By Topic

Improving the observability and controllability of datapaths for emulation-based debugging

Sign In

Cookies must be enabled to login.After enabling cookies , please use refresh or reload or ctrl+f5 on the browser for the login options.

Formats Non-Member Member
$31 $13
Learn how you can qualify for the best price for this item!
Become an IEEE Member or Subscribe to
IEEE Xplore for exclusive pricing!
close button

puzzle piece

IEEE membership options for an individual and IEEE Xplore subscriptions for an organization offer the most affordable access to essential journal articles, conference papers, standards, eBooks, and eLearning courses.

Learn more about:

IEEE membership

IEEE Xplore subscriptions

3 Author(s)
Kirovski, D. ; Dept. of Comput. Sci., California Univ., Los Angeles, CA, USA ; Potkonjak, M. ; Guerra, L.M.

Growing design complexity has made functional debugging of application-specific integrated circuits crucial to their development. Two widely used debugging techniques are simulation and emulation. Design simulation provides good controllability and observability of the variables in a design, but is two to ten orders of magnitude slower than the fabricated design. Design emulation and fabrication provide high execution speed, but significantly restrict design observability and controllability. To facilitate debugging, and in particular error diagnosis, we introduce a novel cut-based functional debugging paradigm that leverages the advantages of both emulation and simulation. The approach enables the user to run long test sequences in emulation, and upon error detection, roll-back to an arbitrary instance in execution time, and transparently switch over to simulation-based debugging for full design visibility and controllability. The new debugging approach introduces several optimization problems. We formulate the optimization tasks, establish their complexity, and develop most-constrained least-constraining heuristics to solve them. The effectiveness of the new approach and accompanying algorithms is demonstrated on a set of benchmark designs where combined emulation and simulation is enabled with low hardware overhead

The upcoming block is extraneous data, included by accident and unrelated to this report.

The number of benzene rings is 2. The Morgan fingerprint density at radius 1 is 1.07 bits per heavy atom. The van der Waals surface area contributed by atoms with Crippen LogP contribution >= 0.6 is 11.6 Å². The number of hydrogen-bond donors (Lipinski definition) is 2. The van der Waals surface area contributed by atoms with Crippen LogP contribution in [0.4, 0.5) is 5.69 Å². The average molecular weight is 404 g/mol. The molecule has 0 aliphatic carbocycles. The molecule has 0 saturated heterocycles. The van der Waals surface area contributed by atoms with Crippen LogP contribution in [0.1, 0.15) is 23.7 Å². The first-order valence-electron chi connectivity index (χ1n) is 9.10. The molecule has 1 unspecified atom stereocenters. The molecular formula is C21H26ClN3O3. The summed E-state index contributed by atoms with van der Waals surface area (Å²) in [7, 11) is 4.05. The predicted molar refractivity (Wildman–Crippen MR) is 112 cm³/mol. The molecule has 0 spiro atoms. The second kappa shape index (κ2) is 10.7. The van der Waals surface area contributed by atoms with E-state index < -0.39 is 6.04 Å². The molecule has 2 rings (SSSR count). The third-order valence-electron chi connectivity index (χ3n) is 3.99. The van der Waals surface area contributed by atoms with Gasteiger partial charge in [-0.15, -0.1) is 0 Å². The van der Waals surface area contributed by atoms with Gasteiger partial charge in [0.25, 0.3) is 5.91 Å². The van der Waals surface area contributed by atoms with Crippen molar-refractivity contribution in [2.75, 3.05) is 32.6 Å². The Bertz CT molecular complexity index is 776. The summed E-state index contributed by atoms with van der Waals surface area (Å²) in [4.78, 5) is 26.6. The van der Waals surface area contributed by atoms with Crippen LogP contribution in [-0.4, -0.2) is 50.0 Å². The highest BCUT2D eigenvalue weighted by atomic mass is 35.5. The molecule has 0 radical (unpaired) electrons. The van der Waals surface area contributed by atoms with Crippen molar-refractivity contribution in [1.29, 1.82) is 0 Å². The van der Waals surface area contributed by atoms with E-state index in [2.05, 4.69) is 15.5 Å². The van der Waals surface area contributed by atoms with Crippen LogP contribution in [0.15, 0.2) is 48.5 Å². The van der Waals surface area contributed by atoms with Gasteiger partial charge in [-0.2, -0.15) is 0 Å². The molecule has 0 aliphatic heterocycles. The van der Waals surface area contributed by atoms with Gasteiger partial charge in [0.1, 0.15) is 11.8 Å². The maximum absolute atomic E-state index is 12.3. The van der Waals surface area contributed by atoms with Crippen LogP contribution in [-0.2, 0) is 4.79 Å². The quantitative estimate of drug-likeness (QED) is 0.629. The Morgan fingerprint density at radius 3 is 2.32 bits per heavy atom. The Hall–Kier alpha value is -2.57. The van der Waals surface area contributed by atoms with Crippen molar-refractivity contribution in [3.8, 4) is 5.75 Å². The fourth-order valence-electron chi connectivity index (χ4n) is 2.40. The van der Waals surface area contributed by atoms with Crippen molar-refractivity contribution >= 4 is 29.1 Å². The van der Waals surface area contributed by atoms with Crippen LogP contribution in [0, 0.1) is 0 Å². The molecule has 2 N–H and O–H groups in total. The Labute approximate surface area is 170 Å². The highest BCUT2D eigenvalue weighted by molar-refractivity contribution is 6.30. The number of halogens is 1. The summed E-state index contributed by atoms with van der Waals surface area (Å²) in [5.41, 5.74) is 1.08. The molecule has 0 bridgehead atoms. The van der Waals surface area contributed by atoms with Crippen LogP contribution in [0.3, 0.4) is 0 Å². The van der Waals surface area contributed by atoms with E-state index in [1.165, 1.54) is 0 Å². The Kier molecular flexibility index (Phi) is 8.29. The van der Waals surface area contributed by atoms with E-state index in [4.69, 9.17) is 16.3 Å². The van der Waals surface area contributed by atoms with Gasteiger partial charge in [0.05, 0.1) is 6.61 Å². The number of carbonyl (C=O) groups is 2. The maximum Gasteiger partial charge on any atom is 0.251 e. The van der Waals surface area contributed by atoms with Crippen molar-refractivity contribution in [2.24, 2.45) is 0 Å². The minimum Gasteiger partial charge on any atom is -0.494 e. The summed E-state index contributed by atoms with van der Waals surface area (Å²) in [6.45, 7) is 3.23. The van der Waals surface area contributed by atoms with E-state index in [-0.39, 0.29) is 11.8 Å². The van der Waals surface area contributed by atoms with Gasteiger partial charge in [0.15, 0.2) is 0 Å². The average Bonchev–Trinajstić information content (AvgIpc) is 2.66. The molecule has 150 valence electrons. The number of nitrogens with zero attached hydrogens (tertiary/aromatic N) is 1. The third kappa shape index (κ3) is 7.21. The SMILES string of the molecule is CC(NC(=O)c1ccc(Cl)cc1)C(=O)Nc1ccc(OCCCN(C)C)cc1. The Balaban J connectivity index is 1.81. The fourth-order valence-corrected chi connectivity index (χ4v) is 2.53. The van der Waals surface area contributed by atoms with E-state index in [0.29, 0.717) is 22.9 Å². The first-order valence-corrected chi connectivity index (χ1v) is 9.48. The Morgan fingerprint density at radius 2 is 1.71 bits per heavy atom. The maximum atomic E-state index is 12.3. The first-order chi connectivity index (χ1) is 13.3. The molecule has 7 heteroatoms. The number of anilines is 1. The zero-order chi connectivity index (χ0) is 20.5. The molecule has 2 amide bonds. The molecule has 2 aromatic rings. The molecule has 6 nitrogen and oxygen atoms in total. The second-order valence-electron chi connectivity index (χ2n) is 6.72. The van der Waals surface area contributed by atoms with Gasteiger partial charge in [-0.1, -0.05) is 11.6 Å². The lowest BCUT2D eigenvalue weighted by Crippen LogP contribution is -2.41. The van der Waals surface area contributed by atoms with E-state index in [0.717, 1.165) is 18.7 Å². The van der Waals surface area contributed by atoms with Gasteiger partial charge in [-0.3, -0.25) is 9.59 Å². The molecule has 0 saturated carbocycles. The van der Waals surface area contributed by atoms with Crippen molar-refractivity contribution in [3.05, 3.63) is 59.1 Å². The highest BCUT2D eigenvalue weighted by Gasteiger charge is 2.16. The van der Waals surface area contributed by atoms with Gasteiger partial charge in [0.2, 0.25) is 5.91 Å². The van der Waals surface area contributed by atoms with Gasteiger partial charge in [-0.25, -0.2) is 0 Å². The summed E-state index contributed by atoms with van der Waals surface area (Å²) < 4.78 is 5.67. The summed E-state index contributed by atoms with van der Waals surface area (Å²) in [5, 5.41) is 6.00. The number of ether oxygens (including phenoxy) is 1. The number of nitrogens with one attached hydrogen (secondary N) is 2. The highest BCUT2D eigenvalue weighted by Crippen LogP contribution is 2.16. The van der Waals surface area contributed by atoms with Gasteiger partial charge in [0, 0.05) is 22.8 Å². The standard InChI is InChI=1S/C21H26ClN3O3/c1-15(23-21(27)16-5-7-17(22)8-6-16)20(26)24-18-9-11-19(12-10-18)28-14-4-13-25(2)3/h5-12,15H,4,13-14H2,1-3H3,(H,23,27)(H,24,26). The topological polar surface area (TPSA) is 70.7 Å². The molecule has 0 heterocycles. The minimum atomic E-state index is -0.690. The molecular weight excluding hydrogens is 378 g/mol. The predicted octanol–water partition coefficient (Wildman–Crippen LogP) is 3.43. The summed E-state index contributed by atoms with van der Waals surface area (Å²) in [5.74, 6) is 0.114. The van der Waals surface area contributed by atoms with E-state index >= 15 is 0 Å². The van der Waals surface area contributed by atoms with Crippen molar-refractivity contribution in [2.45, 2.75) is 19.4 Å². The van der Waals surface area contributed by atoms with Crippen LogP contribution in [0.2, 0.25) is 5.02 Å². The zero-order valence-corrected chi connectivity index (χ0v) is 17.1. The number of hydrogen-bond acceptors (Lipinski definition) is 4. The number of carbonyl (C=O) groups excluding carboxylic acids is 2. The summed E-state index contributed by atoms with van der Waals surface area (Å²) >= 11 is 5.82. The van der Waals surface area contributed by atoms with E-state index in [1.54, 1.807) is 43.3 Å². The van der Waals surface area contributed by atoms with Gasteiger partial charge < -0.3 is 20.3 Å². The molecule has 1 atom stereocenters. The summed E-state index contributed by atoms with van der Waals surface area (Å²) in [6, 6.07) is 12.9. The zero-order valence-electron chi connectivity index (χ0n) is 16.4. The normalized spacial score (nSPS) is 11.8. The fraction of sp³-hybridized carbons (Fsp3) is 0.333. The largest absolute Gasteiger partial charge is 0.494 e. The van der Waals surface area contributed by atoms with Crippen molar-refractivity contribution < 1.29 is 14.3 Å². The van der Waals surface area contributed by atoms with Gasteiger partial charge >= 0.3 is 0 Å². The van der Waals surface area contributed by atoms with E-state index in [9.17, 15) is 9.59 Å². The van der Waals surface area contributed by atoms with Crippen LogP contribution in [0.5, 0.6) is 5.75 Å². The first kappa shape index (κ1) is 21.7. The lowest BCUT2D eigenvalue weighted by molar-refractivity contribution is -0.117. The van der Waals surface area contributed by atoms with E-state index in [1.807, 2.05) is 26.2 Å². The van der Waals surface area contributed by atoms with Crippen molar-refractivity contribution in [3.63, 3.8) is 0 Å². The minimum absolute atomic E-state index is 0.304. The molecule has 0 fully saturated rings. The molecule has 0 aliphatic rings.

Published in:

Computer-Aided Design of Integrated Circuits and Systems, IEEE Transactions on  (Volume:18 ,  Issue: 11 )